“My Drywall Cocoon”

“My Drywall Cocoon” is an existential murder mystery that explores teen culture within the confines of affluent society. With heavy themes of emotional pain, depression, sex, violence, and grief, writer-director Caroline Fioratti‘s strong storytelling and keen sense of understanding for her topical subject matter make this film a compelling (if sometimes uncomfortable and unpleasant) viewing experience.

Patricia (Maria Luisa Mendonca) is a very overprotective mom. She’s always inserting herself in unwelcome ways into her daughter Virginia’s (Bella Piero) life, butting in when all she really needs to do is keep her space. Mother and daughter love each other and have a close-knit relationship that seems nice on the surface, but they begin to butt heads on the eve of Virginia’s 17th birthday. Mom reluctantly agrees to let her daughter throw a big party in their luxury penthouse, and a high-flying evening of booze and pills results in the most unthinkable tragedy: the next morning, Virginia is found dead. Nobody seems to know what happened when or why, and the grief from losing her only daughter is enough to drive Patricia to the brink of insanity. It’s the secrets people keep that are harming everyone.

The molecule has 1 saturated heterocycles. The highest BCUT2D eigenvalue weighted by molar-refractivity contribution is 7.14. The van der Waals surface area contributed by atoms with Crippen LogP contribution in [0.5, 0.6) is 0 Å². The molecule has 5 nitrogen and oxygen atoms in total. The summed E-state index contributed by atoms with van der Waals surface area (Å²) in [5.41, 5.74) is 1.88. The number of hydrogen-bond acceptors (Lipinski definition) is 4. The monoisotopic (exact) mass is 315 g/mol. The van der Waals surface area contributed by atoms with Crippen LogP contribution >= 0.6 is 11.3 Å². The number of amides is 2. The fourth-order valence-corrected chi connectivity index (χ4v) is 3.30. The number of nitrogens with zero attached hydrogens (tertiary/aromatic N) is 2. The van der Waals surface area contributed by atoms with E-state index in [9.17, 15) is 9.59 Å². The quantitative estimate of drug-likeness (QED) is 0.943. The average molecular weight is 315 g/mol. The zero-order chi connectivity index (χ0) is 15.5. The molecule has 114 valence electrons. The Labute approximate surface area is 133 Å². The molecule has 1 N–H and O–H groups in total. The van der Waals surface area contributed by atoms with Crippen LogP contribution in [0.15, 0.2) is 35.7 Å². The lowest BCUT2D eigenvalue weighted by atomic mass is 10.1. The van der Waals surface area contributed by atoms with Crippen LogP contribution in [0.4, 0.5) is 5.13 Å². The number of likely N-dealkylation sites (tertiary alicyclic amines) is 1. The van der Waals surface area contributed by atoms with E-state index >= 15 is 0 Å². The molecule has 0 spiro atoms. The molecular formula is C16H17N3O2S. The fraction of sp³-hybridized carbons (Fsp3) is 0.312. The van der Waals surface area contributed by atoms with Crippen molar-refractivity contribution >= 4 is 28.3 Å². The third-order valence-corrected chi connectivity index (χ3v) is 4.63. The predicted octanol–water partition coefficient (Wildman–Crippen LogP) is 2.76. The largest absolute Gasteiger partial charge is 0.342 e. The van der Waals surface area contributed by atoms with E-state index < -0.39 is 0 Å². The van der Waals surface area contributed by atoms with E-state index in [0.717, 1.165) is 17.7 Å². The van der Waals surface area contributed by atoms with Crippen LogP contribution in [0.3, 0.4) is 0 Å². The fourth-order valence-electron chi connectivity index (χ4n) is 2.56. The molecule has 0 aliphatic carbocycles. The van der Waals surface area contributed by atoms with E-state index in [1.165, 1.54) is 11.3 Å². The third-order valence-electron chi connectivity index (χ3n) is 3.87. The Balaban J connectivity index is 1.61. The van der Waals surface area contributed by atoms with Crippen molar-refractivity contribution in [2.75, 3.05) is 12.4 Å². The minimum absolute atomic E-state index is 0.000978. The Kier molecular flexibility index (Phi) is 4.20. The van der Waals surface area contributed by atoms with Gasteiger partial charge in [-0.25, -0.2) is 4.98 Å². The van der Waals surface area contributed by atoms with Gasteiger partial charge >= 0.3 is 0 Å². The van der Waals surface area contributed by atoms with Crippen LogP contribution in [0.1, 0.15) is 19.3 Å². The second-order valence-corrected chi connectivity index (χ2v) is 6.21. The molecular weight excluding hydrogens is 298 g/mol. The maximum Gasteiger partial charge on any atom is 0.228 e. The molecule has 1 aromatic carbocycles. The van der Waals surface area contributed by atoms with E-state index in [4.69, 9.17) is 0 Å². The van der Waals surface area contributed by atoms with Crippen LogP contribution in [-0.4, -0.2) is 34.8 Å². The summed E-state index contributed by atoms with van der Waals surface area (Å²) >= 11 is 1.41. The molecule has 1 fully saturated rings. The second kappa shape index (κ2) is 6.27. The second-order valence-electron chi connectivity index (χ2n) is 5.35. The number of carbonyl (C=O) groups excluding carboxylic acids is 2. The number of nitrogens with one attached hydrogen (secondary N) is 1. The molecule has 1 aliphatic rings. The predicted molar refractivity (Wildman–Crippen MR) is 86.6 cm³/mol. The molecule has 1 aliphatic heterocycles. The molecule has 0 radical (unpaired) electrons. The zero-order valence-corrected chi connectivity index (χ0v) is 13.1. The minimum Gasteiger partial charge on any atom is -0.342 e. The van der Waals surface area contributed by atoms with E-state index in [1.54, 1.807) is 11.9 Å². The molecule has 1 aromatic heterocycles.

The film jumps around with its timeline, but it’s always easy to keep up. Fioratti’s storytelling structure is unusually well done and laid out, as she sets up the tragedy and unravels the mystery in a way that is designed to keep viewers on their toes. She has a directorial style that is well-suited to her narrative, with tight shots that give a steady sense of claustrophobia and entrapment. This is a great looking movie, with a rich color palate and sophisticated aesthetic.

The character development feels hollow, from the stereotypical awful friends who are only looking out for their own best interests to the idea of the clichéd, depressed teenager who is crying out for help but mostly keeps it all buried inside. These are real life problems of course, but a story about rich kids behaving badly is a timeworn idea that squeezes most of the life out of the characters. Thankfully the cast is terrific, especially Mendonca as a grief-stricken mother who is overwhelmed by mental anguish.

There are several parts of the film that play out with an arduous intensity, including a distressing scene that features a firearm used in an erotic manner. It’s unsettling, but there’s a lot of challenging content in this provocative movie.

While it can be overly melodramatic, “My Drywall Cocoon” is certainly memorable. The keen sense of style, skilled direction, and strong performances from the cast give the film a confident, assured feel.

By: Louisa Moore

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